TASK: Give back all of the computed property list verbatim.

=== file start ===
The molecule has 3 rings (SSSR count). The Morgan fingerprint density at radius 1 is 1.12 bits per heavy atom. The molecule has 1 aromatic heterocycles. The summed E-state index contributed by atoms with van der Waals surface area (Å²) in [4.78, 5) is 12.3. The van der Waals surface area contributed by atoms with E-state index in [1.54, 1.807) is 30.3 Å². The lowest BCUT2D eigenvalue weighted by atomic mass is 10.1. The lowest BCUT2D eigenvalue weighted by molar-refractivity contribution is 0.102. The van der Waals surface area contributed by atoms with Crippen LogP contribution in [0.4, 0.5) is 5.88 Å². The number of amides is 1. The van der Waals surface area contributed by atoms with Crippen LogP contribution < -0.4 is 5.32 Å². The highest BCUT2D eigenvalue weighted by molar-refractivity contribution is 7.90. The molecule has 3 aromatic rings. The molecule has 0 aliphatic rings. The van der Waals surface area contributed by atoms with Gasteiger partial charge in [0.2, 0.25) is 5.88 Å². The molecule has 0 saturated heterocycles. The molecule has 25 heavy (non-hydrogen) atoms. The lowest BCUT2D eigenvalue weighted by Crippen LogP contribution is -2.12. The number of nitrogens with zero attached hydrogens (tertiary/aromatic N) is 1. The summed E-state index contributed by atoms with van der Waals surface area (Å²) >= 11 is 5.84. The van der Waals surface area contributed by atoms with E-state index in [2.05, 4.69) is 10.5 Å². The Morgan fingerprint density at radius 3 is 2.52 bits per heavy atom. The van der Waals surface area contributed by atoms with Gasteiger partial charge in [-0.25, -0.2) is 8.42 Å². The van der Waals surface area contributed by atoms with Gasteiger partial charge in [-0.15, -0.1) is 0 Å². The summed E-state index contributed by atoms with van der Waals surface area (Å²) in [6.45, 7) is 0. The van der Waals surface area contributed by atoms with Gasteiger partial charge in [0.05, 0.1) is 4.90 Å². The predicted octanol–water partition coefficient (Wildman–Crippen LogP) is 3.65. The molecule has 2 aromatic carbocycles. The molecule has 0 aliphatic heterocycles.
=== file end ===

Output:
The molecule has 3 rings (SSSR count). The Morgan fingerprint density at radius 1 is 1.12 bits per heavy atom. The molecule has 1 aromatic heterocycles. The summed E-state index contributed by atoms with van der Waals surface area (Å²) in [4.78, 5) is 12.3. The van der Waals surface area contributed by atoms with E-state index in [1.54, 1.807) is 30.3 Å². The lowest BCUT2D eigenvalue weighted by atomic mass is 10.1. The lowest BCUT2D eigenvalue weighted by molar-refractivity contribution is 0.102. The van der Waals surface area contributed by atoms with Crippen LogP contribution in [0.4, 0.5) is 5.88 Å². The number of amides is 1. The van der Waals surface area contributed by atoms with Crippen LogP contribution < -0.4 is 5.32 Å². The highest BCUT2D eigenvalue weighted by molar-refractivity contribution is 7.90. The molecule has 3 aromatic rings. The molecule has 0 aliphatic rings. The van der Waals surface area contributed by atoms with Gasteiger partial charge in [0.2, 0.25) is 5.88 Å². The molecule has 0 saturated heterocycles. The molecule has 25 heavy (non-hydrogen) atoms. The lowest BCUT2D eigenvalue weighted by Crippen LogP contribution is -2.12. The number of nitrogens with zero attached hydrogens (tertiary/aromatic N) is 1. The summed E-state index contributed by atoms with van der Waals surface area (Å²) >= 11 is 5.84. The van der Waals surface area contributed by atoms with E-state index in [2.05, 4.69) is 10.5 Å². The Morgan fingerprint density at radius 3 is 2.52 bits per heavy atom. The van der Waals surface area contributed by atoms with Gasteiger partial charge in [-0.25, -0.2) is 8.42 Å². The van der Waals surface area contributed by atoms with Gasteiger partial charge in [-0.15, -0.1) is 0 Å². The summed E-state index contributed by atoms with van der Waals surface area (Å²) in [6.45, 7) is 0. The van der Waals surface area contributed by atoms with Gasteiger partial charge in [0.05, 0.1) is 4.90 Å². The predicted octanol–water partition coefficient (Wildman–Crippen LogP) is 3.65. The molecule has 2 aromatic carbocycles. The molecule has 0 aliphatic heterocycles.